Review of State Agency Actions

DEEP’s proposed renewal of Title V air quality operating permit for the South Meadow Station in Hartford. – Wagener reviewed the Council’s action on this item to date, and referred to the memo that had been distributed prior to the meeting and to the January 30, 2012 letter from the USEPA to DEEP that addresses the discrepancy between state regulations and the older, federally-approved State Implementation Plan. Much discussion followed. It was the consensus of the Council that the changes proposed for the new permit could result in more air pollution than was permitted by the expired permit, because the latter was believed (incorrectly) by all parties to limit the hours of operation to 168 hours per year. The Council agreed unanimously that the Council should suggest some improvements for the permit and the facility, and asked Wagener to draft a letter to DEEP with specific suggestions; DEEP’s response would determine if it would be necessary to proceed with a hearing. Fernandez suggested, and other members concurred, that a switch in fuels would lead to less particulate pollution, and that the applicant could be requested to study the feasibility of switching fuels. Members also discussed the fact that state regulations allow facilities that burn dirtier fuel to emit more particulate pollution, which would not seem to encourage fuel switching. Brooks said that there should be a timetable for compliance with any conditions, and that the Commissioner of DEEP should be made aware of the issue since it is at the intersection of energy and environmental policy. Two members of the Connecticut Coalition for Environmental Justice spoke briefly from the audience, asked some questions, and asked to be kept informed of the Council’s actions on this matter. Chair Wagner said that the Council would gladly do so.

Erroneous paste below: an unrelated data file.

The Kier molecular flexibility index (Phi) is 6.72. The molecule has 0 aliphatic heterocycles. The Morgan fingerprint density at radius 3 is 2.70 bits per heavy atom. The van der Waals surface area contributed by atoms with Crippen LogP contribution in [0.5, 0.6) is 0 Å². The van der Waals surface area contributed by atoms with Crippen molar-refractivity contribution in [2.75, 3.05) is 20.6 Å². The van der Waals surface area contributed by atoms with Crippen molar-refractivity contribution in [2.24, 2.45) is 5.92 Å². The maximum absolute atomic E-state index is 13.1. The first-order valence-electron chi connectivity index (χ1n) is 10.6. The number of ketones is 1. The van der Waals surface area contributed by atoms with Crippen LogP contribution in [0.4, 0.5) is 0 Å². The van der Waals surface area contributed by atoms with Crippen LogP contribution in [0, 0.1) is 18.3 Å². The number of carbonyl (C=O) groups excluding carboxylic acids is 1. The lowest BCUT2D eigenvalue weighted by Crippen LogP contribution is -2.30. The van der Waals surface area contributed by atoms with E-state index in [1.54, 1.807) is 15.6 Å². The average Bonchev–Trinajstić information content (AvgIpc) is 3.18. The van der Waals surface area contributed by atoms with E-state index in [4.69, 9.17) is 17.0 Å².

Other State Agency Actions – Wagener discussed briefly the data on Notices of Violation (NOVs) that had been prepared by intern Eric Walsh and distributed prior to the meeting. Members discussed several conclusions that could be drawn from the preliminary data, and Wagener said that staff would work particularly useful data into the annual report.

Citizen Complaints

Wagener said there were no complaints that required Council action at this time.

Wagener left the meeting so that he could testify on behalf of the Council at the public hearing of the General Assembly’s Environment Committee concerning outdoor wood-burning furnaces.

Preliminary Review of Annual Report Data

Hearn presented the results for the 16 environmental indicators that have been completed. Of those, only three showed a decline in environmental quality. One is beach closings, which can be at least partially attributed to debris and hazardous water conditions associated with the hurricane. Sherman said information on the comparative percentages of the energy sources that supply Connecticut could be a useful measure of green energy and use of renewable sources as years pass. He asked if staff could research this.

There being no further business, Chair Wagner asked for a motion to adjourn. Sherman made a motion that was seconded by Brooks and the meeting was adjourned at 11:40 AM.